Home 2014 Races Running for Moran’s Seat? Take the Sandbox Pledge.

Running for Moran’s Seat? Take the Sandbox Pledge.

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The crowd of Democrats competing for Jim Moran’s House seat is growing faster than a herd of rabbits in spring.  Now up to eight, it may well, like the legendary stereo in the movie Spinal Tap, “go to eleven.”  

I see this as a good sign.  This field is a rainbow of talent, experience and diversity, a remarkable crew to see running in the former cradle of the Confederacy, as described by the Washington Post’s Ben Pershing:

[A] half-dozen elected officials, three African Americans, two Latinos, a talk-show host, an openly gay state senator and a car dealer who last was on a ballot 17 years ago.

Okay, so maybe that sounds like the start of a bad joke that John Whitbeck would tell to warm up a Tea Party crowd.  But in a Democratic district like the 8th, it’s a real opportunity to elect a new face with new ideas and experiences to represent NoVA in Congress — an exciting prospect.

I can think of only one thing that could go wrong here — and that’s if the Dems in this very competitive field take the opportunity to tear each other to pieces. Doing so may not cost us this seat in a very Democratic district, but it could create scars that would hurt us in other ways — and perhaps linger.

Virginia Dems conducted our own version of the Hunger Games just four years ago, when Terry McAuliffe and Brian Moran — and their supporters, including some of us bloggers — beat each other up enough to let Creigh Deeds snatch the gubernatorial nomination away from both of them — with enough D blood left on the stage to let Bob McDonnell then beat Deeds by a whopping 17 points.

That’s all water under the bridge now, with McAuliffe in the governor’s mansion, Moran in his cabinet and Deeds in our hearts after his awful family tragedy. But history repeats itself if we fail to learn its lessons. And the lesson of 2009 was clear: we need to remember who we’re in politics to fight — and it ain’t each other.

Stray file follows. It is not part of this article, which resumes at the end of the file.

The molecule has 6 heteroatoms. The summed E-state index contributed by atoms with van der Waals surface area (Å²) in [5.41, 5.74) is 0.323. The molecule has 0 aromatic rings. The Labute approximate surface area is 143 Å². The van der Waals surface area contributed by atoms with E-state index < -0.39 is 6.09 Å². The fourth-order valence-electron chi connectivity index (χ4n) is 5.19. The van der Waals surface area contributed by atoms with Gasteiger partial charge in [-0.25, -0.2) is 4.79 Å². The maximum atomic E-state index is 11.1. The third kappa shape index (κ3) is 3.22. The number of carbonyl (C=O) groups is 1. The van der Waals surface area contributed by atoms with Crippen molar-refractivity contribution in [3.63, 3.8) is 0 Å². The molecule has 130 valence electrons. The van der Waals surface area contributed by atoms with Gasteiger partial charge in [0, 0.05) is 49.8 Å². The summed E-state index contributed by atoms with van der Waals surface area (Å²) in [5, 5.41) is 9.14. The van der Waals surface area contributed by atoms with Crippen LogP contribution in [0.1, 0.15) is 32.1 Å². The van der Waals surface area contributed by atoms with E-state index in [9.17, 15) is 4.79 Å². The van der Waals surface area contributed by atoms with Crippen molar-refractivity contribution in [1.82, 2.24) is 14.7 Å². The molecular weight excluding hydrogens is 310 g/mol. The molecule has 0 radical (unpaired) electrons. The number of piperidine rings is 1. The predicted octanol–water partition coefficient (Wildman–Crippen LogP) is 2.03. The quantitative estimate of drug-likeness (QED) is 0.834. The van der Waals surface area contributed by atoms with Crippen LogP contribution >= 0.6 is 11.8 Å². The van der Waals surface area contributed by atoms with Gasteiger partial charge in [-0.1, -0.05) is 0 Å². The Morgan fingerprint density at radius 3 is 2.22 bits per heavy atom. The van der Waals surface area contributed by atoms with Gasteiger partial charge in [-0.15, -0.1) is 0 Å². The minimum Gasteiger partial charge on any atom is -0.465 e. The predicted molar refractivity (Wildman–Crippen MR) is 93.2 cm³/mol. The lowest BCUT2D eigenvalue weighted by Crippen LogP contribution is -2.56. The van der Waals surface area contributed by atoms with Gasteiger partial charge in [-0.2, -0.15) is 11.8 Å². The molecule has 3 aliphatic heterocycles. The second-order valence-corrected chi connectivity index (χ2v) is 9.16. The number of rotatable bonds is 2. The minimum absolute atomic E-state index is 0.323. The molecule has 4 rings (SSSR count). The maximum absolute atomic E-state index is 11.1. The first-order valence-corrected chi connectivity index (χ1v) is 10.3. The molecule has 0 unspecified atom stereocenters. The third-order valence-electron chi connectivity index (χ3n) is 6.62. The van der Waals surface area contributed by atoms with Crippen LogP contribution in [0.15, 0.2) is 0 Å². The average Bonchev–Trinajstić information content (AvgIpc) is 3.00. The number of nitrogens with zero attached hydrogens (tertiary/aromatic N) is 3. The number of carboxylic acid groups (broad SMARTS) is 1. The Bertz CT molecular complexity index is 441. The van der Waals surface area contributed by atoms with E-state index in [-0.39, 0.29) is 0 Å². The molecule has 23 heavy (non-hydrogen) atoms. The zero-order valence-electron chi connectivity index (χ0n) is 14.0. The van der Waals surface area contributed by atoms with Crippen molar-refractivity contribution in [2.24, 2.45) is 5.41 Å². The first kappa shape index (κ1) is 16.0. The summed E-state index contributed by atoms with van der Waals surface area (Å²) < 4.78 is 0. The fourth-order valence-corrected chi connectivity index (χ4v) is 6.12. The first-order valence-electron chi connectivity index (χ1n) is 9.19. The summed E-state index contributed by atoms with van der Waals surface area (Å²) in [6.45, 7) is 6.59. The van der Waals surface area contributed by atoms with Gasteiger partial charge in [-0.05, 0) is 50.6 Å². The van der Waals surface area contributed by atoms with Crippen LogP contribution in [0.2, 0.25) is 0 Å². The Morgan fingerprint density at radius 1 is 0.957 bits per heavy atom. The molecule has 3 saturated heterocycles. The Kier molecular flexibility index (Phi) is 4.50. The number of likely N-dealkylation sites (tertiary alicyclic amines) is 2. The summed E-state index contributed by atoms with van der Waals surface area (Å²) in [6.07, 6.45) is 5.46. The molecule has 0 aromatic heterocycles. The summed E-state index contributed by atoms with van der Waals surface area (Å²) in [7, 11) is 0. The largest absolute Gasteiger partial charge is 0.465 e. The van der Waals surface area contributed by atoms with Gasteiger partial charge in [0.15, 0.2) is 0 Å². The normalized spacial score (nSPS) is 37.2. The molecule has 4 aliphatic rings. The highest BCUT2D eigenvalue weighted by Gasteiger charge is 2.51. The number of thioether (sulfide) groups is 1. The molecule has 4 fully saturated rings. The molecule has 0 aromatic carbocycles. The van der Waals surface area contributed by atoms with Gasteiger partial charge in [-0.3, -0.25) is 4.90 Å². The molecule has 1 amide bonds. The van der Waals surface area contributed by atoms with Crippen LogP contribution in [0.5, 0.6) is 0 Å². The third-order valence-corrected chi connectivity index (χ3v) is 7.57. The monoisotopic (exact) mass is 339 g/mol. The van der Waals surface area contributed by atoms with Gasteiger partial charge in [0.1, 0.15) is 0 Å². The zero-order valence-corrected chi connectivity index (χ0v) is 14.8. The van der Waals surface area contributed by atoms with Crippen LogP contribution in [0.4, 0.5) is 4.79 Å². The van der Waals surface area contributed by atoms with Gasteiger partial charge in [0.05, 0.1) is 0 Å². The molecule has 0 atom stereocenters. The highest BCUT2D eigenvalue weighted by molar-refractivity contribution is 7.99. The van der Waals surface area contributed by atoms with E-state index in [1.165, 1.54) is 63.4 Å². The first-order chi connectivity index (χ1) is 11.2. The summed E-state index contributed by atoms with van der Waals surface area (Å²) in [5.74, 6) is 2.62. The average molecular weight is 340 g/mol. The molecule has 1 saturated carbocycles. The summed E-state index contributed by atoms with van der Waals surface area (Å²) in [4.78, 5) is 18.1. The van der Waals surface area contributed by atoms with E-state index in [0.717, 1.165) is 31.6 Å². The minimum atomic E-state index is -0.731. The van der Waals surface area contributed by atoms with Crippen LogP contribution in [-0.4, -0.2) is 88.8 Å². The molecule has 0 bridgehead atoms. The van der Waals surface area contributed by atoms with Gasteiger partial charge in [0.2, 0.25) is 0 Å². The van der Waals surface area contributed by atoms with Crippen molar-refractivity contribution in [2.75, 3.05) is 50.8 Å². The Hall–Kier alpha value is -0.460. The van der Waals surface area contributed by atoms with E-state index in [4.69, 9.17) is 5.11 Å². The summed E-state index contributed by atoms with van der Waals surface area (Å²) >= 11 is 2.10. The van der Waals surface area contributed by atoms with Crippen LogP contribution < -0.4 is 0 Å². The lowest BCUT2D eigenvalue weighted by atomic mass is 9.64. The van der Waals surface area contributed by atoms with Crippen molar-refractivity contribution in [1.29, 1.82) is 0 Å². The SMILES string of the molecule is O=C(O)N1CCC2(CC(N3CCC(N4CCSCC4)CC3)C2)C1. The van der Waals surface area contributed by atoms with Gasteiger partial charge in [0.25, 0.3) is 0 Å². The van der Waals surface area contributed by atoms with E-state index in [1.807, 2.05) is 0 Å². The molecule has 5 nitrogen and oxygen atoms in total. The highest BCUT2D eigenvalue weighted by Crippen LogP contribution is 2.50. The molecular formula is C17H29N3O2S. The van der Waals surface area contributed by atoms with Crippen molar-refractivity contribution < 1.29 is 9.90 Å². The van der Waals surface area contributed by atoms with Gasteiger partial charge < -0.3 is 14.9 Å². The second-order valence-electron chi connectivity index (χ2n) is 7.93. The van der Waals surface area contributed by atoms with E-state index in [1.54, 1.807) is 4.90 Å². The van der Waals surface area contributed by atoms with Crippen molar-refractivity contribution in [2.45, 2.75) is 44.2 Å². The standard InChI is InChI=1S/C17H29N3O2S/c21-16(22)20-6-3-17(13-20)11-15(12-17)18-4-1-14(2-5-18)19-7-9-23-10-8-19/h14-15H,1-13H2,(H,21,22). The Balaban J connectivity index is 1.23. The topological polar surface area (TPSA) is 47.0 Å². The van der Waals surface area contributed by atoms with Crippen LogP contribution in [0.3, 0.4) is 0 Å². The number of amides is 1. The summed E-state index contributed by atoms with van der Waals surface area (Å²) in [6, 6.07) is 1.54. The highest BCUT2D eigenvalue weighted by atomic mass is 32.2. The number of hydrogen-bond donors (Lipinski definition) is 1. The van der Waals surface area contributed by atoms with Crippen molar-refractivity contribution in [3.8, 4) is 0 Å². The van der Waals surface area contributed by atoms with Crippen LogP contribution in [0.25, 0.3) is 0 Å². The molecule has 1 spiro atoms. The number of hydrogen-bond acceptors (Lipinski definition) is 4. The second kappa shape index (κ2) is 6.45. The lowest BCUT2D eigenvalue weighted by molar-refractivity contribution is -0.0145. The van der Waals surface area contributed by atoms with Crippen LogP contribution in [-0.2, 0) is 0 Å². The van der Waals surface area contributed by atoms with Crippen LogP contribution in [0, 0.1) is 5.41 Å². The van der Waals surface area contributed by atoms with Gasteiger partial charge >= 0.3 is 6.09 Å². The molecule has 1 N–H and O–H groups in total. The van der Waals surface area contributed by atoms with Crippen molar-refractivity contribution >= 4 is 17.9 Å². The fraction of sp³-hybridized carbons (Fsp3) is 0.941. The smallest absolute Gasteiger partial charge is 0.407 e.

Back in the days before the Tea Party turned the GOP in a very different direction, Ronald Reagan used to proclaim what was called “The Eleventh Commandment”: “Thou shalt not speak ill of a fellow Republican.” I’d like to see the candidates for Moran’s seat take a similar pledge — to play well in the sandbox with all of their fellow Dems.  

To me, this does not mean that any of the candidates need to refrain from pointing out if they have more experience or better policies or a better legislative record or a more progressive platform than their opponents. Everyone’s record is fair game.  

Rather, what I see as important is that the candidates treat one another as playing on the same team, and worthy of respect. They can certainly criticize each other to clarify the choice the 8th District has to make, and we on the sidelines can and should do the same — but with sufficient restraint to avoid burning bridges that we will need to have in place once this race is over.

Democrats are on a roll, and we’ve got a great sandbox to play in. So let’s keep it clean — sure, go ahead and throw some punches, just keep ’em all above the belt.

  • …there’s absolutely ZERO evidence that tough, even nasty, primaries hurt Democratic candidates in the general election. See Webb vs. Miller 2006 (we won), Byrne vs. Connolly in 2008 (we won), Obama vs. Clinton in 2008 (we won), and a gazillion others. As for 2009, that was the start of Tea Party Madness, nothing we could have done to win that one, but I’d point out that in the first poll following the “Hunger Games” primary (as you call it), Deeds held his one and only lead over McDonnell. In other words: it was not – repeat NOT! – the nasty primary that did us in in 2009 (or 2010, which was a continuation of 2009).

  • fendertweed

    to point out that one candidate or another, say, for ex., Mr. Tejada, appears utterly and completely unqualified based on what I’ve seen from his time on the County Board?

    I know less about some of the others but that is one example of a lighter-than-air candidate (IMO), I’ve heard little or nothing of substance from him in all his time on the Board, just pabulum talking points and jargonish cliches …  

  • kindler

    Lowell, you make a fair point about the lack of evidence that divisive primaries hurt a party in the general election.  Of course, what candidates do to patch things up is very important in that situation (e.g., Obama naming Hillary Secretary of State).

    What may be a more interesting question is whether going highly negative in a primary hurts the candidate who goes negative more than his or her target.   In a number of the cases you cited, the candidate seen as being too negative lost.  

    So — one more incentive to keep it above the belt!